First Advisor

Bruce Gilley

Term of Graduation


Date of Publication


Document Type


Degree Name

Master of Arts (M.A.) in Political Science


Political Science




Local government -- Japan -- Citizen participation, Lay judges -- Japan, Jurisprudence -- Japan, Political participation -- Japan



Physical Description

1 online resource (vii, 175 pages)


In May of 2009, Japan began formal operations of the "saiban-in seido" or "lay judge system," a quasi-jury means of criminal trial adjudication that represents the first occasion since 1943 that average Japanese citizens will be required to fulfill a role in the criminal jurisprudential process. While the lay judge system promises to affect the methods and procedures of criminal trials in Japan, recent scholarship in the United States has raised an interesting question: to what degree can the lay participatory adjudication process facilitate greater levels of civic engagement in past citizen jurists once their service has completed?

It is with this question in mind that the Japanese lay judge system is examined. In this work I first analyze how the Japanese judicial system fits within the global context, measuring it against the adversarial and inquisitorial archetypes that are followed by other liberal democracies. I then look to describe how lay adjudication is handled elsewhere around the world, finding that two major systems are employed - the Anglo-American jury and the European mixed-tribunal - with the Japanese lay judge system bearing great resemblance towards the latter. In investigating the origins of the lay judge system, and the changes this new method brings to Japanese criminal jurisprudence, I seek to detail the goals of this recent reform and the opportunities the lay judge system has to realize those aims. Finally, I look to how lay participation in the courtroom can inspire individuals to be more civically active once their service at trial is finished. In this pursuit, I look to relevant theoretical literature that describes how deliberative participation can spur further participation in civil society, as well as recent research in the United States that document linkages between jury service and an individual`s later inclination to be more civically engaged. With this evidence in hand, I return the focus to Japan and the lay judge system and ask what results can be expected under this new system.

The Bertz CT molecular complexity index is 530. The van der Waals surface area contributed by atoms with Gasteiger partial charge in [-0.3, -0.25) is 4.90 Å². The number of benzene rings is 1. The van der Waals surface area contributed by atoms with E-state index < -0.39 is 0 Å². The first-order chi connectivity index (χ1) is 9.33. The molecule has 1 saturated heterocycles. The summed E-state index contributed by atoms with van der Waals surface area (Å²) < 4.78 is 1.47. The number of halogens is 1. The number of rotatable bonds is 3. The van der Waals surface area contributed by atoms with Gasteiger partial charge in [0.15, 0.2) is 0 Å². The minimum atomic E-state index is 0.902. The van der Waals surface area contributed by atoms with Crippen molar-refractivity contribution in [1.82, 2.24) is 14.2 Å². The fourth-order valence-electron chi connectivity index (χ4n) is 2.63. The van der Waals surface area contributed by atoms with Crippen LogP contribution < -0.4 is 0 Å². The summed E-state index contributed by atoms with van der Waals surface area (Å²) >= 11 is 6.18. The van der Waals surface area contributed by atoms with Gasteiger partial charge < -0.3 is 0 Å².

As sufficient data is not readily available to make definitive declarations as to the civic engagement-enhancing potential of the lay judge system - due to the relative newness of the institution - this thesis instead offers theories and hypotheses that may prove fruitful to later investigations on this very question. Moreover, I examine opinions prevalent in the current literature that would question the ability of the lay judge system to invigorate the civic engagement-tendencies of past lay jurists and analyze their veracity. In this manner, I seek to provide future research in this area with a more stable footing to proceed.


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